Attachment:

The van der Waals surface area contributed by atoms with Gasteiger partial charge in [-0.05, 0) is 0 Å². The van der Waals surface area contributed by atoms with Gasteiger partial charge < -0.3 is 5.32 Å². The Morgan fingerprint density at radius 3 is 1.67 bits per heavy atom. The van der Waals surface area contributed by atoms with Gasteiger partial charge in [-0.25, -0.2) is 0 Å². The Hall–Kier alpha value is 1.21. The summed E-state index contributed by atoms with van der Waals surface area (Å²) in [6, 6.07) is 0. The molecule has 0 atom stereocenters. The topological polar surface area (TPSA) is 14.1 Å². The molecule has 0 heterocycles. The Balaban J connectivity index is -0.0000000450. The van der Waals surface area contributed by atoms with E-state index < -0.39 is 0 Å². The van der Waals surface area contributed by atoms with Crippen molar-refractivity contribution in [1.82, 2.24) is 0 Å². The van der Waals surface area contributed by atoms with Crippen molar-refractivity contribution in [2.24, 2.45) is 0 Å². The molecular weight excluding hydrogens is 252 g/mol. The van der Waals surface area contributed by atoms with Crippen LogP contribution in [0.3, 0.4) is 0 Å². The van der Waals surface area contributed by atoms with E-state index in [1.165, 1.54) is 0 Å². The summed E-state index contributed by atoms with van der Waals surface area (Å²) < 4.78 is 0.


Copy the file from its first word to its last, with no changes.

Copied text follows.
The van der Waals surface area contributed by atoms with Gasteiger partial charge in [-0.05, 0) is 0 Å². The van der Waals surface area contributed by atoms with Gasteiger partial charge < -0.3 is 5.32 Å². The Morgan fingerprint density at radius 3 is 1.67 bits per heavy atom. The van der Waals surface area contributed by atoms with Gasteiger partial charge in [-0.25, -0.2) is 0 Å². The Hall–Kier alpha value is 1.21. The summed E-state index contributed by atoms with van der Waals surface area (Å²) in [6, 6.07) is 0. The molecule has 0 atom stereocenters. The topological polar surface area (TPSA) is 14.1 Å². The molecule has 0 heterocycles. The Balaban J connectivity index is -0.0000000450. The van der Waals surface area contributed by atoms with E-state index < -0.39 is 0 Å². The van der Waals surface area contributed by atoms with Crippen molar-refractivity contribution in [1.82, 2.24) is 0 Å². The van der Waals surface area contributed by atoms with Crippen molar-refractivity contribution in [2.24, 2.45) is 0 Å². The molecular weight excluding hydrogens is 252 g/mol. The van der Waals surface area contributed by atoms with Crippen LogP contribution in [0.3, 0.4) is 0 Å². The van der Waals surface area contributed by atoms with E-state index in [1.165, 1.54) is 0 Å². The summed E-state index contributed by atoms with van der Waals surface area (Å²) < 4.78 is 0.